British tennis wants to prove that it's a sport which is accessible to all - not just for 'the white middle classes'.
As a result, the Tennis Activator coaching programme - a Tennis Foundation, LTA-backed venture - was created with the main aim of building a committed network of community role models that could spread the word, swishing racquet in hand, in non-traditional tennis areas.
Two years later, across eight UK locations, more than 600 'Activators' are busy doing just that having been liberated to coach accessible, grassroots sessions after undertaking quick, low-cost training courses.
A number of 'good news' stories have emerged: Sikh children in inner-city Birmingham have caught the tennis bug; a deprived London borough is channelling its inner Andy Murray; a crumbling Victorian venue in Portsmouth has been transformed; disabled tennis in Norfolk is abuzz.
But more can be done - more inspirational 'Activators' are needed - especially with the scheme now set to be rolled out nationally...
How can I become a Tennis Activator?
The 'Activator' course is a half-day workshop (three hours) that involves basic tennis organisation and delivery skills. Though the majority of participants have had a sports background (Sports Development Officers, coaches qualified in another sport, Community/Youth Development Workers, etc), it is open to anyone - there are no pre-qualifications.
Contact the Tennis Foundation! The vision of Britain's biggest tennis charity is to make tennis inclusive and accessible to all. It works in partnership with the LTA, the national governing body, and a number of other organisations to ensure tennis has its broadest possible reach.
Where are the Community Pilot Schemes?
The idea for the Tennis Activator programme was developed within the eight Community Tennis Pilot teams who have been working in Glasgow, Swansea, King's Lynn, Portsmouth, Liverpool, Birmingham, Leeds and the London Borough of Tower Hamlets for the past two years.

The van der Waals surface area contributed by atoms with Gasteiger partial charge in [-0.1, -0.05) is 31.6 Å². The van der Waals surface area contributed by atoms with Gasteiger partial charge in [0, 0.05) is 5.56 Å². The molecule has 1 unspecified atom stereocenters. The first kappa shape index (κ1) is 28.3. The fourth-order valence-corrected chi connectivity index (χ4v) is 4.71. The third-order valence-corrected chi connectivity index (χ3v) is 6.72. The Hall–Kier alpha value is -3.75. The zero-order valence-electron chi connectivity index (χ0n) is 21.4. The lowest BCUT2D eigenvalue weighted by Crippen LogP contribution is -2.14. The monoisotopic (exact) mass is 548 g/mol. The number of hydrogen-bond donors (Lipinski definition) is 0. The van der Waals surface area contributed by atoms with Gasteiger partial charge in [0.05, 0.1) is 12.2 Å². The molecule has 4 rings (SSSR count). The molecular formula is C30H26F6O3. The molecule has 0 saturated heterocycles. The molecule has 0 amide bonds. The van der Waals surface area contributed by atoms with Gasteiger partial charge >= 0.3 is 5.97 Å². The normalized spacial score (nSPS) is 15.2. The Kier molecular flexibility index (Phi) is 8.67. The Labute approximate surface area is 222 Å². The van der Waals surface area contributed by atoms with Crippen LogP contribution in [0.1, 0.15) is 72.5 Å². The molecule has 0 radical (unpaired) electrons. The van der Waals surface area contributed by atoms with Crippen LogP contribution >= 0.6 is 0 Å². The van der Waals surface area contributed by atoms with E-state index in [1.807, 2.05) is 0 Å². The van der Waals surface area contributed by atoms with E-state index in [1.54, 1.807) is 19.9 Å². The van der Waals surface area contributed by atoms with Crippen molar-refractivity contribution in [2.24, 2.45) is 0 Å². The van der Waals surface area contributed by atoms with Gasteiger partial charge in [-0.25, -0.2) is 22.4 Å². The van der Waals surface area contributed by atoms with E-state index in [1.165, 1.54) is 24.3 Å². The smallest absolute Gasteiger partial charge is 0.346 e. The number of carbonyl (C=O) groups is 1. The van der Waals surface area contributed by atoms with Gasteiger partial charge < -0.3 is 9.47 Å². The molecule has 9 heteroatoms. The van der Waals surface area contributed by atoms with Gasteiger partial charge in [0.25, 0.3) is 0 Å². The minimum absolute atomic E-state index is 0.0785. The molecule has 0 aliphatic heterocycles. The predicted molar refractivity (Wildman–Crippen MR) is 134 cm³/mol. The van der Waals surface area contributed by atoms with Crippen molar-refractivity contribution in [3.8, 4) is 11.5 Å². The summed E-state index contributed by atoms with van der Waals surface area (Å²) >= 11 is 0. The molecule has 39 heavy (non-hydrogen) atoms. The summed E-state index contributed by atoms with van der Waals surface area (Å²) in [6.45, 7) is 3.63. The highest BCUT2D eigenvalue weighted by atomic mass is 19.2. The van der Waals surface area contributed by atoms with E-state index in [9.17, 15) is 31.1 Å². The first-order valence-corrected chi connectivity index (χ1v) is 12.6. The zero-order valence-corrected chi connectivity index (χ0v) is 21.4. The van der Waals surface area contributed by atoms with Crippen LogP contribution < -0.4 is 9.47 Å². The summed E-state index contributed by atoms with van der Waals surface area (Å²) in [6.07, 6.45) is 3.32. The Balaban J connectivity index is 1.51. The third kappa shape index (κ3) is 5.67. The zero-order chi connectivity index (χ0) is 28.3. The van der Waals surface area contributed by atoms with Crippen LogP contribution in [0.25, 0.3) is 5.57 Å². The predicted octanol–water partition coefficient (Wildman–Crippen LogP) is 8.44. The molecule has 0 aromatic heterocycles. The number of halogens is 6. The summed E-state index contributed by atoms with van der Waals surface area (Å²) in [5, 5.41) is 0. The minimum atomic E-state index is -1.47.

Faced with trying to stimulate interest and activity in tennis in order to fill a gap in these community settings, the orthodox coaching education structure (from level 1 to level 5) was deemed inappropriate for the kind of work that was needed in the areas not accessing tennis.
An easily accessible and quick coaching training programme was seen as the most suitable method of delivery - with the key issue creating a passionate workforce - and so the Tennis Activator scheme was born.
'Tennis Activator' case study - Bal Singh
Bal Singh - a well-known, proactive figure in Handsworth, Birmingham - says he is proud to be a Tennis Activator, and praises the scheme.
He was motivated to show children and parents in the Sikh community the importance of fitness and a healthy lifestyle, and has seen great success in helping them learn the basics of tennis and driving participation.
Also a qualified football, badminton and Dodgeball coach, the West Brom fanatic got involved with tennis after help from the Tennis Foundation and LTA. They put him through the 'Tennis Activator' course and helped with equipment - he has been able to set up a variety of projects, including sessions for disabled children and those with learning disabilities.
"I'm always getting more and more response to the programmes that I promote," he says. "I want to carry on doing this, and to do more.
"If the kids are smiling, I'm smiling, It's not about creating a Wimbledon champion - it's just about making people think 'yeah, tennis is for me'."